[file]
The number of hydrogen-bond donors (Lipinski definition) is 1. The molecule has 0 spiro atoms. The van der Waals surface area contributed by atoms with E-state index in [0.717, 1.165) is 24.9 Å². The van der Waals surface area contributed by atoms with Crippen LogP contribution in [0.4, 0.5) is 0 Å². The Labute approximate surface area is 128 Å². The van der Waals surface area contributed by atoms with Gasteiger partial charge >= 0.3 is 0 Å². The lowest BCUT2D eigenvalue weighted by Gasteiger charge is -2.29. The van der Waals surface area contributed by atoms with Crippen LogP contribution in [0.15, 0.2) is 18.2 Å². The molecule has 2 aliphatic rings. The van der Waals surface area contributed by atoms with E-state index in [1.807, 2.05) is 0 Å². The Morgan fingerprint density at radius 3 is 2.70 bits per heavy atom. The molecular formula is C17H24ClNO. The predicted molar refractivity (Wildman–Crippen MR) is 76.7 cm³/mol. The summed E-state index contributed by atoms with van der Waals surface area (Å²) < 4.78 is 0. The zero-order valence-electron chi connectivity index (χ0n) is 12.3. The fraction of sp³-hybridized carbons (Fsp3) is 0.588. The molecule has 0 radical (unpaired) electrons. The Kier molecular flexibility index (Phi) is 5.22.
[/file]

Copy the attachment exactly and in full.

The number of hydrogen-bond donors (Lipinski definition) is 1. The molecule has 0 spiro atoms. The van der Waals surface area contributed by atoms with E-state index in [0.717, 1.165) is 24.9 Å². The van der Waals surface area contributed by atoms with Crippen LogP contribution in [0.4, 0.5) is 0 Å². The Labute approximate surface area is 128 Å². The van der Waals surface area contributed by atoms with Gasteiger partial charge >= 0.3 is 0 Å². The lowest BCUT2D eigenvalue weighted by Gasteiger charge is -2.29. The van der Waals surface area contributed by atoms with Crippen LogP contribution in [0.15, 0.2) is 18.2 Å². The molecule has 2 aliphatic rings. The van der Waals surface area contributed by atoms with E-state index in [1.807, 2.05) is 0 Å². The Morgan fingerprint density at radius 3 is 2.70 bits per heavy atom. The molecular formula is C17H24ClNO. The predicted molar refractivity (Wildman–Crippen MR) is 76.7 cm³/mol. The summed E-state index contributed by atoms with van der Waals surface area (Å²) < 4.78 is 0. The zero-order valence-electron chi connectivity index (χ0n) is 12.3. The fraction of sp³-hybridized carbons (Fsp3) is 0.588. The molecule has 0 radical (unpaired) electrons. The Kier molecular flexibility index (Phi) is 5.22.